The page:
Acute bronchitis

Also known as chest infection or chest cold

Acute bronchitis is swelling and inflammation inside the main airways of your lungs (bronchi) causing them to produce more mucous. Your body tries to get rid of the extra mucous by coughing.

There are two types of bronchitis: acute and chronic
This page covers acute bronchitis (chest infection) in adults. For information on chest infection in babies and children under 2 years of age see bronchiolitis. For information on chronic bronchitis (chronic obstructive pulmonary disease or COPD) see COPD.

Key points

  1. Bronchitis is swelling and inflammation inside the main airways of your lungs (bronchi) causing them to produce more mucous.
  2. Acute bronchitis can affect people of all ages and is more common in winter.
  3. The most common cause of acute bronchitis is a virus.
  4. The main symptom of acute bronchitis is a chesty cough, with green or yellow mucous. You may also have symptoms of a cold.
  5. Normally you’ll start to feel better after a few days, but the cough may last for a few weeks longer.
  6. See your doctor or call Healthline on 0800 611 116 if you notice signs of a more serious chest infection, such as shortness of breath and high fever, or if you feel very unwell.

What causes acute bronchitis?

The main cause of acute bronchitis is a virus. This is often the same virus that causes a common cold, which is why bronchitis often occurs after a cold. Acute bronchitis is more common in winter. 

Acute bronchitis can affect people of all ages. For information on chest infection in babies under 6 months of age see bronchiolitis.

What are the symptoms of acute bronchitis?

The main symptom is a chesty cough, with green or yellow mucous. You may also get cold symptoms, such as:

  • mild fever
  • sore throat
  • aches and pains
  • runny nose
  • headache
  • tiredness.

You’ll usually start to feel better after a few days, but the cough may remain for a few weeks.

What are the signs a chest infection is more serious?

If you or a family member is short of breath, coughing up blood, has a high fever or feels very unwell you need to see your doctor or call Healthline on 0800 611 116 straight away. These can be symptoms of pneumonia or other serious conditions.

How can I care for myself with acute bronchitis?

You don’t usually need to see your doctor if you have acute bronchitis as your body will fight the virus and get better by itself.

You can help yourself feel better by:

  • getting adequate rest
  • drinking plenty of fluids, mainly water, to help prevent dehydration
  • using an extra pillow to help you sit up as you sleep
  • quitting if you smoke
  • using your inhaler if you have asthma or another chronic lung condition.

See your doctor if your cough lasts for more than 3 weeks, or you have a high fever or pain when coughing.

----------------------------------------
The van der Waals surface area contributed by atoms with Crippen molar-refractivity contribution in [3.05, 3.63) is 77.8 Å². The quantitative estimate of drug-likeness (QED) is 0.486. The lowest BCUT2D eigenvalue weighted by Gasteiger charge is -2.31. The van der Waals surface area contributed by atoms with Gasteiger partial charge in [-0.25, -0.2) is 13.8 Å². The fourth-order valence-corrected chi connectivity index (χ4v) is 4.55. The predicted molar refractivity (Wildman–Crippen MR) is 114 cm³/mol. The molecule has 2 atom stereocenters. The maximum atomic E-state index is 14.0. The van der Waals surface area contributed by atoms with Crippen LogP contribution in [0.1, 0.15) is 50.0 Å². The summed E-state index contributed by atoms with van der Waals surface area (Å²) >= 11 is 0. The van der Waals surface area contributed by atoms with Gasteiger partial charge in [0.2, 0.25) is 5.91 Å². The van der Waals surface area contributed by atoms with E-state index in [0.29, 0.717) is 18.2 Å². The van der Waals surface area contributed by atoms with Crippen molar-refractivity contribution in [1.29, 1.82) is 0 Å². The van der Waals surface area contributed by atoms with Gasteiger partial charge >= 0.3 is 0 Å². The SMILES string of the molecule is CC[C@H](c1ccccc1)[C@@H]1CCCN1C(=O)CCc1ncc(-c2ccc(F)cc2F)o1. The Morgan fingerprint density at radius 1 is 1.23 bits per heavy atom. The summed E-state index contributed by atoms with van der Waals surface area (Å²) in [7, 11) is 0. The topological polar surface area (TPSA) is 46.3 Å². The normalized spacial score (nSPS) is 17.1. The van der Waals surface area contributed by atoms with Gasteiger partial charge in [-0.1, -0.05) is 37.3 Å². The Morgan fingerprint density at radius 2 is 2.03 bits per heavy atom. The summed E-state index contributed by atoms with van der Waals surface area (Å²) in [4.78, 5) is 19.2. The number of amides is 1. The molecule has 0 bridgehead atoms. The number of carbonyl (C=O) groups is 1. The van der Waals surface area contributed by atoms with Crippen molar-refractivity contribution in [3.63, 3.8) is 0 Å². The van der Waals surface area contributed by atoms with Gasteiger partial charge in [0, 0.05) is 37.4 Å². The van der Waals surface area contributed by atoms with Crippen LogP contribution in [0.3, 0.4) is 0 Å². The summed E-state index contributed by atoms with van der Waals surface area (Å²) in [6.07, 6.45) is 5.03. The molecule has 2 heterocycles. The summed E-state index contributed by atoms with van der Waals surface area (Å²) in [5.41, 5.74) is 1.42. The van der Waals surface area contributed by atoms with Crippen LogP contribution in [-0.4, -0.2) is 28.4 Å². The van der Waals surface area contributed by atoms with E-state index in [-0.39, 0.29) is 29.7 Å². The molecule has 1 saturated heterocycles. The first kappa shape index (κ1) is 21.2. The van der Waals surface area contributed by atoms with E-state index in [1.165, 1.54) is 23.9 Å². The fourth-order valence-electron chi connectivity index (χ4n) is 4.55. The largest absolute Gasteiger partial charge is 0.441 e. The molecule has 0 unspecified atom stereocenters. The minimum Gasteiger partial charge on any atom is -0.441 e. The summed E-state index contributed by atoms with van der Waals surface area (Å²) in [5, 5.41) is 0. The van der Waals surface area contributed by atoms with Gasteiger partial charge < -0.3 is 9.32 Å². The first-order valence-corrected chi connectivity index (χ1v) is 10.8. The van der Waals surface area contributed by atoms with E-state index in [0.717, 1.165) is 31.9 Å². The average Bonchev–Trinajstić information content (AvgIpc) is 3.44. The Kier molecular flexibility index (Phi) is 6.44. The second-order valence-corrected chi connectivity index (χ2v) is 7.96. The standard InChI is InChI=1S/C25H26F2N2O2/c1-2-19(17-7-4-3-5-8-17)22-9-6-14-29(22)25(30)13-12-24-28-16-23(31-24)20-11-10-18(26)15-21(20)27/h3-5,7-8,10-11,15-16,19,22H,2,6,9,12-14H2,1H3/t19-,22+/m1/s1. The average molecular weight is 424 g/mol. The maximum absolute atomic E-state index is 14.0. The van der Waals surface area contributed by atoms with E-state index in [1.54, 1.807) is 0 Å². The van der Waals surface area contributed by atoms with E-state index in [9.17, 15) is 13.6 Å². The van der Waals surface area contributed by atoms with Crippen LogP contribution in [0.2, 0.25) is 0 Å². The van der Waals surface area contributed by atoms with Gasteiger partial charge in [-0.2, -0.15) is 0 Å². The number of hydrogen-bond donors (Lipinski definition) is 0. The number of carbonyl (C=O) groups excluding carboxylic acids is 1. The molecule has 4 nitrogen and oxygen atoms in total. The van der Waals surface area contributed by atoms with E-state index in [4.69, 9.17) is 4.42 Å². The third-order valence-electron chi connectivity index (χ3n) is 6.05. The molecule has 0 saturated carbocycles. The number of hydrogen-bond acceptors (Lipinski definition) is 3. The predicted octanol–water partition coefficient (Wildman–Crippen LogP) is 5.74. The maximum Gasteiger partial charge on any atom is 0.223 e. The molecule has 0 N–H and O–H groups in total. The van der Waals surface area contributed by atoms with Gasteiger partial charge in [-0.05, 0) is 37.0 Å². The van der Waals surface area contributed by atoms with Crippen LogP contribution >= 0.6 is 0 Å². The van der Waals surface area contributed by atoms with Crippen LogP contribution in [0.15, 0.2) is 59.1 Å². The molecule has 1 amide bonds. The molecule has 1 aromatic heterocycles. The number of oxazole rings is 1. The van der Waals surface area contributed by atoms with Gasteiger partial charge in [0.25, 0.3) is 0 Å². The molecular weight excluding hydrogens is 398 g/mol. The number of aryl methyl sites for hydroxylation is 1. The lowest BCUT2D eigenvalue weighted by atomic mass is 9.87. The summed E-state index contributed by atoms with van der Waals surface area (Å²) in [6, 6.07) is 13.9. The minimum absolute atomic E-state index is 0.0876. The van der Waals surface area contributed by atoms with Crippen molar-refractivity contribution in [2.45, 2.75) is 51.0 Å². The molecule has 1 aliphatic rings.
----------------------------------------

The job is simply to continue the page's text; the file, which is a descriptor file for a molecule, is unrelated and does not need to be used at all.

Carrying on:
Do I need medication for bronchitis?

Usually, the symptoms of acute bronchitis go away by themselves after a few days and don't require medication. However, the following medications may help to ease your symptoms:

Pain relievers

Medication such as paracetamol or ibuprofen will help to ease your muscle aches and headache. Ibuprofen may not be suitable if you have some medical conditions. Check with your pharmacist if ibuprofen is suitable for you.    

Cough medicines

You might want to take cough medicines but there is little evidence that they work. As an alternative, try making a drink of honey, lemon and warm water, which can help soothe a sore throat and ease your cough.

Read more about cough and cold medicines in adults and cough and cold medicines in children.

Inhalers

If your symptoms do not improve, your doctor may prescribe an inhaler such as salbutamol, to open your airways if you are wheezing.

Do I need antibiotics?

Antibiotics are not usually needed to treat bronchitis because bronchitis is mostly caused by viruses (a viral infection). Antibiotics only work against bacteria (a bacterial infection) but not viruses. Using antibiotics when they are not needed can lead to antibiotic resistance. This is when overuse of antibiotics encourages the growth of bacteria that can’t be controlled easily with drugs. That makes you more at risk of antibiotic-resistant infections in the future and makes antibiotics less effective for everyone.

How can I prevent getting bronchitis?

Bronchitis can’t always be prevented but some things might help:

Learn more

The following links provide further information on bronchitis. Be aware that websites from other countries may contain information that differs from New Zealand recommendations.

What is Acute Bronchitis? Asthma and Respiratory Foundation NZ
Chest infections (bronchitis) MOH, NZ
Bronchitis NHS Choices (UK)

References

  1. Respiratory tract infections (self-limiting) – reducing antibiotic prescribing BPAC, November 2015 
  2. Acute cough illness (acute bronchitis) CDC guidelines
  3. Paul IM, Beiler J, McMonagle A, et al. Effect of honey, dextromethorphan, and no treatment on nocturnal cough and sleep quality for coughing children and their parents. Arch Pediatr Adolesc Med. 2007 Dec;161(12):1140-6.
Credits: Health Navigator Editorial Team.